At-Home Peritoneal Dialysis

A growing number of doctors and people with chronic kidney disease agree that at-home dialysis—whether it’s peritoneal or hemodialysis—is the best option whenever possible. Why choose at-home?

  1. At-home dialysis improves your quality of life. You can lead a more normal work and social life.
  2. With longer or more frequent treatments, people on at-home dialysis usually have fewer food restrictions and take fewer medications.
  3. At-home dialysis improves outcomes—and may help people live longer.


At-home dialysis is one of the best ways for you to do dialysis. Find out if starting or switching to at-home dialysis is right for you. 
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Getting a Peritoneal Dialysis Catheter

A peritoneal dialysis catheter is the only type of access for peritoneal dialysis (PD). A PD catheter is a flexible, hollow tube about the size of a straw that's surgically placed in your lower abdomen. A small piece of tubing is left outside of the body that can be covered when not in use.
peritoneal dialysis catheter
checking for the best dialysis access type for you

Planning for your PD catheter is key

Here's what to know when preparing for your access:

  • You'll need minor surgery for PD catheter placement.
  • A PD catheter is usually placed by a surgeon in sterile conditions to minimize infection. The procedure is often done under local anesthesia.
  • Healing time ranges from a few days to 2 weeks, depending on the urgency to start treatment.
  • Once the catheter area has healed, a nurse will teach you how to use your catheter and care for it properly.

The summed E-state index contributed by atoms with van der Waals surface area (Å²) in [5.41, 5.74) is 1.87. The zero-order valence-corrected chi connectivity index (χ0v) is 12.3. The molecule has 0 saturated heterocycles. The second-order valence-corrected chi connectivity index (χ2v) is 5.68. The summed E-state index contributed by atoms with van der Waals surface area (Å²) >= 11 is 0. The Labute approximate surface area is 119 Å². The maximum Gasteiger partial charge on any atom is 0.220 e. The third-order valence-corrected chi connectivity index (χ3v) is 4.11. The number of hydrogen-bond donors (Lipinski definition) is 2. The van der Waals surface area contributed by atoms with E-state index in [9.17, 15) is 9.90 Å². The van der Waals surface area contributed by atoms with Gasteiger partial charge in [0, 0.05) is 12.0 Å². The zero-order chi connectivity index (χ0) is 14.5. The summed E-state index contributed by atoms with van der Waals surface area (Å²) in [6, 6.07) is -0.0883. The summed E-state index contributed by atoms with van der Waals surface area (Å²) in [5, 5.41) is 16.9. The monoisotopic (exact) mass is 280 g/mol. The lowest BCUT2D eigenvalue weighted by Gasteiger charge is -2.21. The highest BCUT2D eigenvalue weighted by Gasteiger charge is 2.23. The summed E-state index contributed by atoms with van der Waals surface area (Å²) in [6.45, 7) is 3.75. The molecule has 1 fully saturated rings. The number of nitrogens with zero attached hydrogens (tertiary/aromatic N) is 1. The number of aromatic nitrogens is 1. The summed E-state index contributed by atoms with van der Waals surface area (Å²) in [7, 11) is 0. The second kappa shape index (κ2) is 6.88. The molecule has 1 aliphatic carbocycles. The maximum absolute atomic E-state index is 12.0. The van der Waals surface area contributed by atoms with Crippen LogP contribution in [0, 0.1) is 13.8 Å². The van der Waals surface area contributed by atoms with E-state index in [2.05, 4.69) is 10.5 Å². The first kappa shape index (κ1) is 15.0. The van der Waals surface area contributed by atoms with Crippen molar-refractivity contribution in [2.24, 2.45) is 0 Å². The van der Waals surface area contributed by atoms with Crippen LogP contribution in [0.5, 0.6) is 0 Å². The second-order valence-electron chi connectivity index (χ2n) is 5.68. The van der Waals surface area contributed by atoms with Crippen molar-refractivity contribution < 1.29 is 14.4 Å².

tips for avoiding a dialysis access infection

How to care for your access site

Your access is your lifeline, so keep your peritoneal dialysis catheter clean and well maintained to avoid infections. Here are 3 ways to keep your access site healthy.

  1. Practice good hygiene—keep your hands and exit site clean and dry. Perform daily access site care according to the instructions provided by your care team.
  2. Protect your catheter—keep your catheter close to your body and avoid clothing that's too tight or that may snag. When not in use, your catheter should be capped and your transfer set should be clamped.
  3. Inspect your access site daily—look for any signs of redness, drainage, tenderness or swelling that could indicate infection. If you notice any changes to your access site around your catheter, contact your nurse right away. It's important to receive immediate treatment if you have an infection.

Buried PD catheter option

If you know you're going to do PD—but you're at least 6 weeks from starting—your doctor may suggest getting a "buried" catheter. With this procedure, the PD catheter is surgically placed, but the catheter end is left under the skin until you're ready to start treatment. The advantage is that there's no downtime when you're ready to begin PD treatment—the doctor exposes the catheter end and you're ready to go. A peritoneal catheter may also be an option even if you need to start treatment in an urgent situation.

Talk to your doctor about planning for your PD catheter.
24/7 peritoneal dialysis nurse


You have 24/7 on-call home PD nurses available by phone.
That means you get the comfort of home and the comfort of knowing that a professional is there to help you troubleshoot issues or make adjustments.


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Make Clean Routine
Follow your nurse's exact instructions for hand washing, hand santizing and access site care to help avoid infection.